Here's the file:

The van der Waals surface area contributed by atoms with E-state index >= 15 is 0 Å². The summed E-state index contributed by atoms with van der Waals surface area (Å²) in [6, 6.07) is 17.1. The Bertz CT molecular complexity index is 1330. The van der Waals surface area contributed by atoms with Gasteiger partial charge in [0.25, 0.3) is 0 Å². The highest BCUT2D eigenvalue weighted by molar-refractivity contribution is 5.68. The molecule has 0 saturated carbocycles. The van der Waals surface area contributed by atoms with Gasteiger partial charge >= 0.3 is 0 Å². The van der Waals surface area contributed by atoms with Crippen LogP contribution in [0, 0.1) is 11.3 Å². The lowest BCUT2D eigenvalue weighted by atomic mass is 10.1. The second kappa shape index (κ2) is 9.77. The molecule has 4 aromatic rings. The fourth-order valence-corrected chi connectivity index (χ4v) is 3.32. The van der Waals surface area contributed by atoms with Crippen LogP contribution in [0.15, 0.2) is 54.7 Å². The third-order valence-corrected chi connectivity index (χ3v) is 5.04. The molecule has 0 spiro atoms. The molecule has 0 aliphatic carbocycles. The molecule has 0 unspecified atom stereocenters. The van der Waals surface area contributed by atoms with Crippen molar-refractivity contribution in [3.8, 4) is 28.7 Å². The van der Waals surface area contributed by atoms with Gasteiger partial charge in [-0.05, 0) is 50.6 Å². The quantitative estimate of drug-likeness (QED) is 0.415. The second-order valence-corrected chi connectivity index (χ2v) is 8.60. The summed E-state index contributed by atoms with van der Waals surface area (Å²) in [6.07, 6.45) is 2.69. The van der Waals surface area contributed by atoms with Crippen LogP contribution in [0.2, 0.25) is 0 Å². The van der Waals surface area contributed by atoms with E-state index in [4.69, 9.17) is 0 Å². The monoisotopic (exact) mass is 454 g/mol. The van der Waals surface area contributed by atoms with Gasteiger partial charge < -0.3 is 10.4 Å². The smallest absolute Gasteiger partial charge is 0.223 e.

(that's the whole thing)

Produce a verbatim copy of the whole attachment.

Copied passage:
The van der Waals surface area contributed by atoms with E-state index >= 15 is 0 Å². The summed E-state index contributed by atoms with van der Waals surface area (Å²) in [6, 6.07) is 17.1. The Bertz CT molecular complexity index is 1330. The van der Waals surface area contributed by atoms with Gasteiger partial charge in [0.25, 0.3) is 0 Å². The highest BCUT2D eigenvalue weighted by molar-refractivity contribution is 5.68. The molecule has 0 saturated carbocycles. The van der Waals surface area contributed by atoms with Gasteiger partial charge >= 0.3 is 0 Å². The van der Waals surface area contributed by atoms with Crippen LogP contribution in [0, 0.1) is 11.3 Å². The lowest BCUT2D eigenvalue weighted by atomic mass is 10.1. The second kappa shape index (κ2) is 9.77. The molecule has 4 aromatic rings. The fourth-order valence-corrected chi connectivity index (χ4v) is 3.32. The van der Waals surface area contributed by atoms with Crippen LogP contribution in [0.15, 0.2) is 54.7 Å². The third-order valence-corrected chi connectivity index (χ3v) is 5.04. The molecule has 0 spiro atoms. The molecule has 0 aliphatic carbocycles. The molecule has 0 unspecified atom stereocenters. The van der Waals surface area contributed by atoms with Crippen molar-refractivity contribution in [3.8, 4) is 28.7 Å². The van der Waals surface area contributed by atoms with Gasteiger partial charge in [-0.05, 0) is 50.6 Å². The quantitative estimate of drug-likeness (QED) is 0.415. The second-order valence-corrected chi connectivity index (χ2v) is 8.60. The summed E-state index contributed by atoms with van der Waals surface area (Å²) in [6.07, 6.45) is 2.69. The van der Waals surface area contributed by atoms with Crippen LogP contribution in [0.2, 0.25) is 0 Å². The van der Waals surface area contributed by atoms with E-state index in [4.69, 9.17) is 0 Å². The monoisotopic (exact) mass is 454 g/mol. The van der Waals surface area contributed by atoms with Gasteiger partial charge < -0.3 is 10.4 Å². The smallest absolute Gasteiger partial charge is 0.223 e.